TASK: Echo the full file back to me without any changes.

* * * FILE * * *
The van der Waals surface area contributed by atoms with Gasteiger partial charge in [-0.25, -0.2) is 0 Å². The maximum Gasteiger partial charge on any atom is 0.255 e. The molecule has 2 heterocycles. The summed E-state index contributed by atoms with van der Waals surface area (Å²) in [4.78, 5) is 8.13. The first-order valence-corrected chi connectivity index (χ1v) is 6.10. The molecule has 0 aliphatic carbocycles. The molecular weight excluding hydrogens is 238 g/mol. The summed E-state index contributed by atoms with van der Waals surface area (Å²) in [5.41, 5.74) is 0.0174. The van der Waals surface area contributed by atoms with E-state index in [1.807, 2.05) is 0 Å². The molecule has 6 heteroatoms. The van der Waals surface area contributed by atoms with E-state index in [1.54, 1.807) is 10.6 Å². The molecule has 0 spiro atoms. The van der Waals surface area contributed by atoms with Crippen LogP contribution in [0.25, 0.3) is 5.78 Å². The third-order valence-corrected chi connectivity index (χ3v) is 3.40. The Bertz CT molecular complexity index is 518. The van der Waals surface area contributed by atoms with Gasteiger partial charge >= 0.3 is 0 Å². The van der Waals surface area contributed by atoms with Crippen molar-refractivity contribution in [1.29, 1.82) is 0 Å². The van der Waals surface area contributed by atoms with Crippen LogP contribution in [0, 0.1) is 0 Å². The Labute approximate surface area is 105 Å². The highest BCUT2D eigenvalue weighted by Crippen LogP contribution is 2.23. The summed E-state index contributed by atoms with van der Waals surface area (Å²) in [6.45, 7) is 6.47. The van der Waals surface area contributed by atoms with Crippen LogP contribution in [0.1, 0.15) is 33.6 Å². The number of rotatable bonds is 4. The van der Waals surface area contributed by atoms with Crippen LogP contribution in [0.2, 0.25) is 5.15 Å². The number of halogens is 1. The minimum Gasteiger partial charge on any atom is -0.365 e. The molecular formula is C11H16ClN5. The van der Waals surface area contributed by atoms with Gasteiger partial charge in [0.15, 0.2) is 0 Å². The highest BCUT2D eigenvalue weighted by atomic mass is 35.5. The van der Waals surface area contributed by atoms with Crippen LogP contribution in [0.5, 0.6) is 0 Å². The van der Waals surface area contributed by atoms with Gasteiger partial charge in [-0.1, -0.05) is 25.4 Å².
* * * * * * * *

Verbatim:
The van der Waals surface area contributed by atoms with Gasteiger partial charge in [-0.25, -0.2) is 0 Å². The maximum Gasteiger partial charge on any atom is 0.255 e. The molecule has 2 heterocycles. The summed E-state index contributed by atoms with van der Waals surface area (Å²) in [4.78, 5) is 8.13. The first-order valence-corrected chi connectivity index (χ1v) is 6.10. The molecule has 0 aliphatic carbocycles. The molecular weight excluding hydrogens is 238 g/mol. The summed E-state index contributed by atoms with van der Waals surface area (Å²) in [5.41, 5.74) is 0.0174. The van der Waals surface area contributed by atoms with E-state index in [1.807, 2.05) is 0 Å². The molecule has 6 heteroatoms. The van der Waals surface area contributed by atoms with E-state index in [1.54, 1.807) is 10.6 Å². The molecule has 0 spiro atoms. The van der Waals surface area contributed by atoms with Crippen LogP contribution in [0.25, 0.3) is 5.78 Å². The third-order valence-corrected chi connectivity index (χ3v) is 3.40. The Bertz CT molecular complexity index is 518. The van der Waals surface area contributed by atoms with Gasteiger partial charge >= 0.3 is 0 Å². The van der Waals surface area contributed by atoms with Crippen molar-refractivity contribution in [1.29, 1.82) is 0 Å². The van der Waals surface area contributed by atoms with Crippen LogP contribution in [0, 0.1) is 0 Å². The Labute approximate surface area is 105 Å². The highest BCUT2D eigenvalue weighted by Crippen LogP contribution is 2.23. The summed E-state index contributed by atoms with van der Waals surface area (Å²) in [6.45, 7) is 6.47. The van der Waals surface area contributed by atoms with Crippen LogP contribution in [0.1, 0.15) is 33.6 Å². The number of rotatable bonds is 4. The van der Waals surface area contributed by atoms with Crippen LogP contribution in [0.2, 0.25) is 5.15 Å². The number of halogens is 1. The minimum Gasteiger partial charge on any atom is -0.365 e. The molecular formula is C11H16ClN5. The van der Waals surface area contributed by atoms with Gasteiger partial charge in [0.15, 0.2) is 0 Å². The highest BCUT2D eigenvalue weighted by atomic mass is 35.5. The van der Waals surface area contributed by atoms with Crippen LogP contribution in [0.5, 0.6) is 0 Å². The van der Waals surface area contributed by atoms with Gasteiger partial charge in [-0.1, -0.05) is 25.4 Å².